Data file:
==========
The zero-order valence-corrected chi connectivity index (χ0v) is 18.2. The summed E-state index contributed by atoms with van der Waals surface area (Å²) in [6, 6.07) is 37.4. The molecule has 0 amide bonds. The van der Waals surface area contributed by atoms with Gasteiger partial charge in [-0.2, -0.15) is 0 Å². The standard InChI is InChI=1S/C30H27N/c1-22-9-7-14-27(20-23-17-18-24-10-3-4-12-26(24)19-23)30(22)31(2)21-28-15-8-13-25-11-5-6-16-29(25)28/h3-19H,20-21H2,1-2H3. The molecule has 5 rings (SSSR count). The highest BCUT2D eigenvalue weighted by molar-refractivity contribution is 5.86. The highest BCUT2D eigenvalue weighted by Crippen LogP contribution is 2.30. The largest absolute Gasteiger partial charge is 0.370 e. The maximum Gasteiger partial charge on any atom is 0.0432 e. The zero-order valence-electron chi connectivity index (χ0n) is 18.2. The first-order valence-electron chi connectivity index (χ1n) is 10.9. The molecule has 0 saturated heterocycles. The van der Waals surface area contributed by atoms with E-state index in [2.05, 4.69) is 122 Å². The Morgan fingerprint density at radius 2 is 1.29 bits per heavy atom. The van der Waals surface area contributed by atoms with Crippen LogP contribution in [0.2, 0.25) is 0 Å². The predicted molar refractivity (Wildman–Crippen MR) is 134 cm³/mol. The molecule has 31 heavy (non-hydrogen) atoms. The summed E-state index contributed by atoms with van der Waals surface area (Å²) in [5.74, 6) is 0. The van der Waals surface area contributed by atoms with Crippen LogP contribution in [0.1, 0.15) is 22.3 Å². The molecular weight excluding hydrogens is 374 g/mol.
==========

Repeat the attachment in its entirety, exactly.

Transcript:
The zero-order valence-corrected chi connectivity index (χ0v) is 18.2. The summed E-state index contributed by atoms with van der Waals surface area (Å²) in [6, 6.07) is 37.4. The molecule has 0 amide bonds. The van der Waals surface area contributed by atoms with Gasteiger partial charge in [-0.2, -0.15) is 0 Å². The standard InChI is InChI=1S/C30H27N/c1-22-9-7-14-27(20-23-17-18-24-10-3-4-12-26(24)19-23)30(22)31(2)21-28-15-8-13-25-11-5-6-16-29(25)28/h3-19H,20-21H2,1-2H3. The molecule has 5 rings (SSSR count). The highest BCUT2D eigenvalue weighted by molar-refractivity contribution is 5.86. The highest BCUT2D eigenvalue weighted by Crippen LogP contribution is 2.30. The largest absolute Gasteiger partial charge is 0.370 e. The maximum Gasteiger partial charge on any atom is 0.0432 e. The zero-order valence-electron chi connectivity index (χ0n) is 18.2. The first-order valence-electron chi connectivity index (χ1n) is 10.9. The molecule has 0 saturated heterocycles. The van der Waals surface area contributed by atoms with E-state index in [2.05, 4.69) is 122 Å². The Morgan fingerprint density at radius 2 is 1.29 bits per heavy atom. The van der Waals surface area contributed by atoms with Crippen LogP contribution in [0.2, 0.25) is 0 Å². The predicted molar refractivity (Wildman–Crippen MR) is 134 cm³/mol. The molecule has 31 heavy (non-hydrogen) atoms. The summed E-state index contributed by atoms with van der Waals surface area (Å²) in [5.74, 6) is 0. The van der Waals surface area contributed by atoms with Crippen LogP contribution in [0.1, 0.15) is 22.3 Å². The molecular weight excluding hydrogens is 374 g/mol.